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Heat Wave
Jackie MacMullan
April 14, 1997
Miami will be entering the playoffs as Pat Riley's best road team ever
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April 14, 1997

Heat Wave

Miami will be entering the playoffs as Pat Riley's best road team ever

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A prominent NBA coach who believes his job is in jeopardy agreed to help compile a list of his peers who might be fired or might switch jobs at the end of the season. After only a few moments he realized it would be faster simply to list the handful of coaches who have job security. "O.K.," he said, "there's Pat Riley, and who else?"

Good question. The 1996-97 NBA season has been marred by a stunning lack of respect for coaches, from, to cite just two examples, the players' revolt in Orlando, which triggered the removal of Brian Hill, to the behavior of Portland guard Isaiah Rider, whose repeated violations of team rules have helped put P.J. Carlesimo on the hot seat.

No such antics have gone on in Miami. At week's end the Heat had won 11 of its last 12 games and. with a 56-18 record, appeared to be peaking as the playoffs approached. Miami has also regained the services of swingman Dan Majerle, who was out from Jan. 8 to April 1 while recuperating from back surgery, and center Alonzo Mourning, who had missed 13 games with a torn plantar fascia tendon in his right foot.

The Heat's success is remarkable, considering that it was written off as a serious contender last summer after commissioner David Stern nullified Miami's contract with coveted free-agent power forward Juwan Howard and Riley failed to win over point guard Gary Payton, who re-signed with the Sonics. Riley replaced Howard with a free agent with much more modest credentials, P.J. Brown, who has responded with a career season. Riley also challenged point guard Tim Hardaway to dispel his image as a malcontent with a bad right knee. Hardaway regained All-Star status and at week's end had missed no games because of knee pain.

Riley rounded out his roster with hungry players like Isaac Austin and Voshon Lenard, who have had a huge impact on the performance and personality of this close-knit team. Why do the Miami players listen to Riley, when many of their peers around the league aren't listening to their coaches? "Because he makes you the best you can be," says Mourning. "The last thing you want to do is disappoint him. I'd do anything for him, because I know he'd do anything for me."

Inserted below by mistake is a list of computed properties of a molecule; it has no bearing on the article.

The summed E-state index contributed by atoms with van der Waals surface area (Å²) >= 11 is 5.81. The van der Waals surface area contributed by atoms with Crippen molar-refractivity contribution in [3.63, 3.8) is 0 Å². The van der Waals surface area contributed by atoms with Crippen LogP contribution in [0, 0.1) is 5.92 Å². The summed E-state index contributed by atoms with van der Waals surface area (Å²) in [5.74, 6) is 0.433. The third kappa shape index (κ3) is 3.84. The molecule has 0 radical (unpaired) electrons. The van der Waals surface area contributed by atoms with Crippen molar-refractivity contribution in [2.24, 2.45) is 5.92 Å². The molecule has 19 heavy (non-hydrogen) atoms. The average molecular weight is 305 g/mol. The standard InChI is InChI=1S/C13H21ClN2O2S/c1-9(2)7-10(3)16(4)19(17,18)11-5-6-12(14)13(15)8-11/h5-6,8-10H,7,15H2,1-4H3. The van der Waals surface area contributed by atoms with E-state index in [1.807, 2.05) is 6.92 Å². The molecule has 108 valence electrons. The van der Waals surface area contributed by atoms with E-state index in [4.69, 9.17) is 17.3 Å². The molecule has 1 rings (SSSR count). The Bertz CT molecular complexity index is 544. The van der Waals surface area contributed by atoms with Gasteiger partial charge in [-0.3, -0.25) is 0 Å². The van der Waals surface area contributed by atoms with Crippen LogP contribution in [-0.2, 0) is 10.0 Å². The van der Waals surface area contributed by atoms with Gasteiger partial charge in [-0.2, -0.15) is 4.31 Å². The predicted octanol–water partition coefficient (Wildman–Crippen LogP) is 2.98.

The Heat's ability to win on the road has been amazing. Last Thursday's 92-78 victory over the Pacers upped Miami's record in away games to 29-9, the best in the NBA through Sunday, and enabled Riley to establish a career high in wins on the road. Even his storied Lakers teams didn't win 29 road games; the champion Lakers of 1986-87 came closest, going 28-13 outside the Forum.

One reason for the Heat's great road record may be that Riley whipped the team into excellent condition early in the season, while most other teams were playing their way into shape. During a six-game road trip in November, Miami went 6-0. But the Heat has continued to play well on the road all season.

Riley was feeling so good about his team last week that he mentioned in passing that he wanted Miami to finish the season with a better record than that of the Western Conference-leading Jazz. By doing that, the Heat would have home court advantage in the playoffs against every team in the West—assuming Miami got to the Finals.

There is, of course, a little obstacle called the Bulls, who were on pace for another 70-win season and had all but clinched home court advantage throughout the postseason. The Bulls may have even given themselves a boost last week by signing center-forward Brian Williams for the remainder of the season. Williams was a big loser in last summer's free-agent bidding: He asked the Clippers, his former team, for a seven-year, $101 million contract, but their final offer was $16.8 million over four years, which he rejected. He underwent arthroscopic surgery on his right knee in September and, because no team felt comfortable offering him an overwhelming deal, he sat out until joining Chicago.

Riley, who had pursued Williams, says he was surprised by the signing. "We talked to him a month ago. He told us he was not going to come back this year at all," Riley told the Fort Lauderdale Sun-Sentinel last week.

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